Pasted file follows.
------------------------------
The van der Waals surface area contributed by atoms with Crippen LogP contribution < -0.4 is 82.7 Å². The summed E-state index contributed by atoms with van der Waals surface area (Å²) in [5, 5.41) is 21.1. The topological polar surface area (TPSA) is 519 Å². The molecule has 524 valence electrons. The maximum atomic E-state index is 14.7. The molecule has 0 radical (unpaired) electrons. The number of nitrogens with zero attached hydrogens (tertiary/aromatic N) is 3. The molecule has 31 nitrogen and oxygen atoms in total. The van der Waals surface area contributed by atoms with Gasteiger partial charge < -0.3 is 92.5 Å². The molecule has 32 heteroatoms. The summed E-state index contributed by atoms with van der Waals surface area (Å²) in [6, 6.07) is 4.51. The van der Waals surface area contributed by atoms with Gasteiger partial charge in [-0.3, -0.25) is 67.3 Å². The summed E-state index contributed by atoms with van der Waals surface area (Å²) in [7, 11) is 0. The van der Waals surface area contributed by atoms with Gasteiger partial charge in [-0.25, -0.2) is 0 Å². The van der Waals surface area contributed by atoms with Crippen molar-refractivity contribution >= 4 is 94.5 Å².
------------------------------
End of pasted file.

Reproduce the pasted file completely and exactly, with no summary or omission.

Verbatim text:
The van der Waals surface area contributed by atoms with Crippen LogP contribution < -0.4 is 82.7 Å². The summed E-state index contributed by atoms with van der Waals surface area (Å²) in [5, 5.41) is 21.1. The topological polar surface area (TPSA) is 519 Å². The molecule has 524 valence electrons. The maximum atomic E-state index is 14.7. The molecule has 0 radical (unpaired) electrons. The number of nitrogens with zero attached hydrogens (tertiary/aromatic N) is 3. The molecule has 31 nitrogen and oxygen atoms in total. The van der Waals surface area contributed by atoms with Gasteiger partial charge < -0.3 is 92.5 Å². The molecule has 32 heteroatoms. The summed E-state index contributed by atoms with van der Waals surface area (Å²) in [6, 6.07) is 4.51. The van der Waals surface area contributed by atoms with Gasteiger partial charge in [-0.3, -0.25) is 67.3 Å². The summed E-state index contributed by atoms with van der Waals surface area (Å²) in [7, 11) is 0. The van der Waals surface area contributed by atoms with Gasteiger partial charge in [-0.25, -0.2) is 0 Å². The van der Waals surface area contributed by atoms with Crippen molar-refractivity contribution >= 4 is 94.5 Å².